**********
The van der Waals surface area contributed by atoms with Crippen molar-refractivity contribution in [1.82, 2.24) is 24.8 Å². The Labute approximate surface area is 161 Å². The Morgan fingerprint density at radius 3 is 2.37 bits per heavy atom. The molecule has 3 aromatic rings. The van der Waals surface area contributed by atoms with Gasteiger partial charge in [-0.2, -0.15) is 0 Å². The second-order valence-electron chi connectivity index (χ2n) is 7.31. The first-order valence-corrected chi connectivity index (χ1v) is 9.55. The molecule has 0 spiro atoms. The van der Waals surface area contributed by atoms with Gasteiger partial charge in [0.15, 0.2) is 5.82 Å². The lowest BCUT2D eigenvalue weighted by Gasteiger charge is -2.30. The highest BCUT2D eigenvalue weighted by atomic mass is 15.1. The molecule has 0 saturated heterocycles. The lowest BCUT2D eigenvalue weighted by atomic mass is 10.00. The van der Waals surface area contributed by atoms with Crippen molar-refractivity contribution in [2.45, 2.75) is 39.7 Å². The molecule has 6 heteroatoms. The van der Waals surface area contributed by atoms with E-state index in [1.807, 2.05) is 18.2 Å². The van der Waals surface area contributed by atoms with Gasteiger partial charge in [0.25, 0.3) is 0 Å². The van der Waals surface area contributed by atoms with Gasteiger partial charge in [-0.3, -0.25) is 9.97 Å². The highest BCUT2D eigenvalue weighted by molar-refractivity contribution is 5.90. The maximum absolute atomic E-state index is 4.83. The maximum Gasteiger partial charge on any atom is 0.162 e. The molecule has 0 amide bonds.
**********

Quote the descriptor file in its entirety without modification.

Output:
The van der Waals surface area contributed by atoms with Crippen molar-refractivity contribution in [1.82, 2.24) is 24.8 Å². The Labute approximate surface area is 161 Å². The Morgan fingerprint density at radius 3 is 2.37 bits per heavy atom. The molecule has 3 aromatic rings. The van der Waals surface area contributed by atoms with Gasteiger partial charge in [-0.2, -0.15) is 0 Å². The second-order valence-electron chi connectivity index (χ2n) is 7.31. The first-order valence-corrected chi connectivity index (χ1v) is 9.55. The molecule has 0 spiro atoms. The van der Waals surface area contributed by atoms with Gasteiger partial charge in [0.15, 0.2) is 5.82 Å². The lowest BCUT2D eigenvalue weighted by Gasteiger charge is -2.30. The highest BCUT2D eigenvalue weighted by atomic mass is 15.1. The molecule has 0 saturated heterocycles. The lowest BCUT2D eigenvalue weighted by atomic mass is 10.00. The van der Waals surface area contributed by atoms with Crippen molar-refractivity contribution in [2.45, 2.75) is 39.7 Å². The molecule has 6 heteroatoms. The van der Waals surface area contributed by atoms with E-state index in [1.807, 2.05) is 18.2 Å². The van der Waals surface area contributed by atoms with Gasteiger partial charge in [0.25, 0.3) is 0 Å². The van der Waals surface area contributed by atoms with Gasteiger partial charge in [-0.3, -0.25) is 9.97 Å². The highest BCUT2D eigenvalue weighted by molar-refractivity contribution is 5.90. The maximum absolute atomic E-state index is 4.83. The maximum Gasteiger partial charge on any atom is 0.162 e. The molecule has 0 amide bonds.